The resulting book’s only real organizing principle is alphabetical order (by artist name). Student work appears alongside the output of beloved, grizzled veterans. Even unpublished work is fair game. The raw mix makes it a great resource for discovering fresh angles and new voices, and a must for any art director’s desk.
This year’s edition was designed by fellow juror Matt Dorfman, and sports a wonderfully bonkers cover illustration by Benjamin Marra. There’s a lot to like, and a lot of fun work to take in. And with gilt-edged pages it’s downright swanky, too.
Longer public interviews with Apple’s top leadership are less rare these days, but this one from former BusinessWeek colleague Lena McGregor covers a lot of ground, including Apple’s increased spending on R&D (more than the 14 largest auto manufacturers combined), Siri and AI, Apple’s interest in augmented reality vs virtual reality (“sort of a core technology”), and the overall size of the global smartphone market as it relates to Apple’s future growth (“It is the greatest market on Earth from a consumer electronics point of view […] and there is nothing that’s going to replace it in the short term or in the intermediate term, either”).
The writing has been on the wall for an interminably long time, but the takeaway is unequivocal: Flash is truly dead. With Chrome joining the ranks of Safari and Firefox in blocking Flash content, there’s effectively no future for the once dominant multimedia plugin.
Tellingly, Google’s post announcing the shift focuses on “background” Flash content. It’s taken as a given that if you’re doing rich media work on the web you’ve already shifted to HTML5. What this post is dealing with is are the last few diehards and the oft-overlooked utility functions Flash sometimes served—if you’ve ever added copy-to-clipboard functionality to your website then you know what I’m talking about. With this change, even those uses are ending.
I just finished Chris Coyier’s Practical SVG, the latest installment in the A Book Apart series, and definitely recommend it if you’re a web designer or developer.
Val Head’s intro pretty much nails it: The more you think you know about SVG, the more you realize there is to discover. An increasingly important and ubiquitous piece of the modern responsive web, SVG is one those seemingly simple technologies that quickly reveals layers of useful—and occasionally maddening—features the more you work with it.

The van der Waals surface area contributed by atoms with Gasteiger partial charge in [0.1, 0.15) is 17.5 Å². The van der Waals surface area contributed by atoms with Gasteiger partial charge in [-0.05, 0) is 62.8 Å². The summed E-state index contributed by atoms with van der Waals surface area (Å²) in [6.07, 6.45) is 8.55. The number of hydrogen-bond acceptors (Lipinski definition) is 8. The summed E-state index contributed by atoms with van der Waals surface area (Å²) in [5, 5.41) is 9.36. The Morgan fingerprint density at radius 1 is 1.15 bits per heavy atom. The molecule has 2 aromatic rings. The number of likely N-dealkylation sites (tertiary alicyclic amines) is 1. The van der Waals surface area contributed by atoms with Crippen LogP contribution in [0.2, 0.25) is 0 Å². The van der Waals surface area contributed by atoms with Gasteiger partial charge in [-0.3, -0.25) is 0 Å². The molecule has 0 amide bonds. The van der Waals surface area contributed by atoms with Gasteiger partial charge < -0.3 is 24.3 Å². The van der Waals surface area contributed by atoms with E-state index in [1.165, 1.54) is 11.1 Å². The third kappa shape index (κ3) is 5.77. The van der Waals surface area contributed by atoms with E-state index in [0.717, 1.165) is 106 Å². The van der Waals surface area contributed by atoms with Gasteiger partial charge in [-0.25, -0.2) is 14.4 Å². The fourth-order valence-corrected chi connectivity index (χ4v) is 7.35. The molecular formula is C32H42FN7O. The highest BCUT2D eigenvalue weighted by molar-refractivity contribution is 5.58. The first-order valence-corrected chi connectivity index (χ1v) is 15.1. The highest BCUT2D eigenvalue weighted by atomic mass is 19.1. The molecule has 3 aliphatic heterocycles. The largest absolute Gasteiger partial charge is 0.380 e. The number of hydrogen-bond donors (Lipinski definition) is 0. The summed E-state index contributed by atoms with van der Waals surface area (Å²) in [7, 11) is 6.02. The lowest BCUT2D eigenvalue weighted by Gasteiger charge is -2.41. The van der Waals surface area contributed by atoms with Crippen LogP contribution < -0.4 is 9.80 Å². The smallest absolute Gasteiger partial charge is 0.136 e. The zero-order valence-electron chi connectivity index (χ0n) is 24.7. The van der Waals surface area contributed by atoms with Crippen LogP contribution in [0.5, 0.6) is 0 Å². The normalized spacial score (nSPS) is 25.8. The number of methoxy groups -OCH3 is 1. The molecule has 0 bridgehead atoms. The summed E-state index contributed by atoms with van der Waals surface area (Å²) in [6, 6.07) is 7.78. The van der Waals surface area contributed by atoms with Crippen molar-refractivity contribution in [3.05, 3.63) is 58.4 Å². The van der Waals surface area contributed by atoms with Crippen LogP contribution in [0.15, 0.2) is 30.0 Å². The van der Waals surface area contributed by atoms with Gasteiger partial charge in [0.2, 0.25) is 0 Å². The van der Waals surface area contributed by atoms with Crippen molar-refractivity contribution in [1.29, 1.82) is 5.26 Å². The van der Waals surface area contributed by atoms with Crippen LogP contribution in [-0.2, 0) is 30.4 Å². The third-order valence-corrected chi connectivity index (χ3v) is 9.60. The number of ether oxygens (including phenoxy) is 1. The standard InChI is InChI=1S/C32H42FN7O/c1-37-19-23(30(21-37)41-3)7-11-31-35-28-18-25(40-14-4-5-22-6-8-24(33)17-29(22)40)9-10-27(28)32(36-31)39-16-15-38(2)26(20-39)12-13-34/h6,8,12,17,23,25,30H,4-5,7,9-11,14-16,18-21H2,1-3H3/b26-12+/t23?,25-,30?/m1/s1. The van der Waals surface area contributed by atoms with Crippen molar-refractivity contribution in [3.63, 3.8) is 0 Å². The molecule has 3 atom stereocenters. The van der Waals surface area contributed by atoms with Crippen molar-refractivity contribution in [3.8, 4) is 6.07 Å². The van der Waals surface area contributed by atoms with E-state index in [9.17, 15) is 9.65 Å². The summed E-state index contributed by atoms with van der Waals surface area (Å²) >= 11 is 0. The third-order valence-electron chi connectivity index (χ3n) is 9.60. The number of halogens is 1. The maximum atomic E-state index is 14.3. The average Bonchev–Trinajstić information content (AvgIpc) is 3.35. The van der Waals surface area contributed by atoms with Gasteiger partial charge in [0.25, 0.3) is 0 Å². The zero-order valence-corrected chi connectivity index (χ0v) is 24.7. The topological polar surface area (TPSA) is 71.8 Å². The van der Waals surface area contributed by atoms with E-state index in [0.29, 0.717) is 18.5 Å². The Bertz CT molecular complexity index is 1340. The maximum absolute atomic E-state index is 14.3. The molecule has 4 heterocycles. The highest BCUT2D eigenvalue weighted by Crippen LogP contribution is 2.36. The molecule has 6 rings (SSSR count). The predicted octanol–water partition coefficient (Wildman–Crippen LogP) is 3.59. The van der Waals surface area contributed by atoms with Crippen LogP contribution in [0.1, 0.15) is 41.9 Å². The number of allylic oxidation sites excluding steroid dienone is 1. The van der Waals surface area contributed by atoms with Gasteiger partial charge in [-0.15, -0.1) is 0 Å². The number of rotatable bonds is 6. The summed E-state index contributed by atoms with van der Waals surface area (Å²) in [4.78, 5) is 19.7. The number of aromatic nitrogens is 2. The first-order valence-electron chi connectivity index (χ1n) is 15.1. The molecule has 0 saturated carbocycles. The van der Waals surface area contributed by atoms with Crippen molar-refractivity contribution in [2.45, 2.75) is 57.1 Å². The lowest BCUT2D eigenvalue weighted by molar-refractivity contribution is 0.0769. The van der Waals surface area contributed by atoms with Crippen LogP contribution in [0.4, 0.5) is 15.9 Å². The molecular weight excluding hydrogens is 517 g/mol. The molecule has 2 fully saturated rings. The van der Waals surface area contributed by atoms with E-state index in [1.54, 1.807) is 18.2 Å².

Chris takes a lot of information you might have encountered here and there across various tutorials and distills it into one concise, accessible volume. The result is a lightweight reference of the essential material everyone working with SVG should know. (The clear descriptions of <symbol> and <use> are worth the price alone, and something I’ve already put into use on this site).
I remember a time when everyone thought it would be Google providing all this distributed infrastructure. But in the intervening years it’s become a lot clearer Google is fundamentally an advertising company, and Amazon is a services and logistics company—and becoming the de facto retailer of distributed storage and processing power becomes a lot more important if you’re the latter.
Amazon’s resulting cloud dominance has been fundamentally unchallenged for close to half a decade now. It’s hard to think of a project I’ve worked on during that time that didn’t involve their infrastructure in some way. It’s only recently that the very biggest consumer companies, like Dropbox and Apple, have undertaken the herculean task of spooling up distributed infrastructure of their own at a similar scale.